Kent, given what peter quotes, doesn't it appear to be dishonest and inaccurate to claim with any confidence that the death penalty saves lives?

Posted by: Doug | Oct 18, 2007 6:00:16 PM

Nope. What Peter quotes says essentially the same thing I said before. Studies of this type are not definitive proof. There is nothing remotely dishonest in citing a study with acknowledgment of its limitations. It would be dishonest to claim that the case has been proved, and I scrupulously avoid claiming that. (I read all the time comments by people claiming that deterrence has been disproved. That is indeed either dishonest or ignorant.)

The body of literature as a whole, with many studies by different people taking different approaches, provides much more evidence than any one study. There are a few articles critical of some of the main studies, but these have been answered. On the whole, the body of scholarly literature provides substantial support for the belief that the death penalty saves lives when actually enforced. That is all I claim for it. Whether it provides a basis for "confidence" depends on what degree of likelihood you think is required. To provide additional grounds to carry out a penalty independently justified as "just deserts," I think a preponderance is sufficient, and I think we easily have that.

Getting back to basic principles, it is generally true that incentives matter and that raising the cost of any action will cause some reduction in the number of people who choose to do it. The people who claim the death penalty is somehow an exception to this general principle have the burden of proof. They haven't come remotely close to carrying it.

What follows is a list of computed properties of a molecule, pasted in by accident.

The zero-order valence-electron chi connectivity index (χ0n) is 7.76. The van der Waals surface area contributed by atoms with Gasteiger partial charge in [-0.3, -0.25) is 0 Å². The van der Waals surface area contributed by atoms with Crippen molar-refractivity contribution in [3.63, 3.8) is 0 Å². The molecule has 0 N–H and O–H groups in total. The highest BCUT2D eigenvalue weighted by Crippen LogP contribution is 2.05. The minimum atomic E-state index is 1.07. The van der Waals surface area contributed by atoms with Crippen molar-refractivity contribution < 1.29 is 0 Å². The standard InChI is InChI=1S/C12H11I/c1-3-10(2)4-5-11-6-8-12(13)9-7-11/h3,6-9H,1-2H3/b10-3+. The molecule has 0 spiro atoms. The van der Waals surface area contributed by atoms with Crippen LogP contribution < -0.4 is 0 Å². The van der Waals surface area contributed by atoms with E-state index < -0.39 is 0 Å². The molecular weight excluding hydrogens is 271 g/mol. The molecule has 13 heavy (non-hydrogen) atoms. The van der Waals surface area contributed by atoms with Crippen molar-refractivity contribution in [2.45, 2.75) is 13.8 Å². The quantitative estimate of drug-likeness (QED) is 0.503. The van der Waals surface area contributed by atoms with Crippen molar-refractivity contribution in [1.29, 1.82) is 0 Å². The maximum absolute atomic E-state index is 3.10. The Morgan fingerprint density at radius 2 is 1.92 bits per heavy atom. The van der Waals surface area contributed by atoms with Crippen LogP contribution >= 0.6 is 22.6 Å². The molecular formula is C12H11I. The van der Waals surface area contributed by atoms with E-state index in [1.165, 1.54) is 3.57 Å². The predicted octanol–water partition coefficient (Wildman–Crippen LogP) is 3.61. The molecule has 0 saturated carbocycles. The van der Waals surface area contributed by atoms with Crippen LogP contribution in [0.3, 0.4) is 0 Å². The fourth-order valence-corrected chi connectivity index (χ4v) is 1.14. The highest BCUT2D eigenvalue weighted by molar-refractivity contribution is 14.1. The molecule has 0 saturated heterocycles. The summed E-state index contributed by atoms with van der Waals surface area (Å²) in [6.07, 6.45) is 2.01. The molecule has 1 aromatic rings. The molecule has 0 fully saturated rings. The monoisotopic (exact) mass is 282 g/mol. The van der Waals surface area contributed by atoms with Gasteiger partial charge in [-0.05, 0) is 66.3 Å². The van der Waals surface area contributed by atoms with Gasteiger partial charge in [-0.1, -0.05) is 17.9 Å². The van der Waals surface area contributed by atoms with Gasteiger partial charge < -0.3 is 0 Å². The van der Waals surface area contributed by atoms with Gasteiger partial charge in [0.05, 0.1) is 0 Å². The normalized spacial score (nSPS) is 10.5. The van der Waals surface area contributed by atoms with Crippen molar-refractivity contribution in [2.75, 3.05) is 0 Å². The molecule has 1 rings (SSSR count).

Posted by: Kent Scheidegger | Oct 18, 2007 6:29:19 PM

On the whole, the body of scholarly literature provides substantial support for the belief that the death penalty saves lives when actually enforced.

But how does scholarly literature that -- by its own terms – cannot say X is true support the belief that X is true? I’m a bit baffled by the logic there, but maybe I’m just dense or thinking clearly. Perhaps if you explained the methodology of the study a bit more it would be more convincing.

Regarding your point about incentives. I agree with you that generally speaking, raising the cost of an activity will reduce the demand for that activity. But it’s not clear to me that this principle applies to the death penalty because it assumes (a) people are making rationale choices when they choose to kill and (b) have sufficient information about the death penalty such that it informs their choice. Moreover, even if that principle applied to the death penalty, it would not explain how many people the death penalty deters. If it only deterred 3 attempted murders a year, that’s quite a different story than if it saves 1000 lives a year.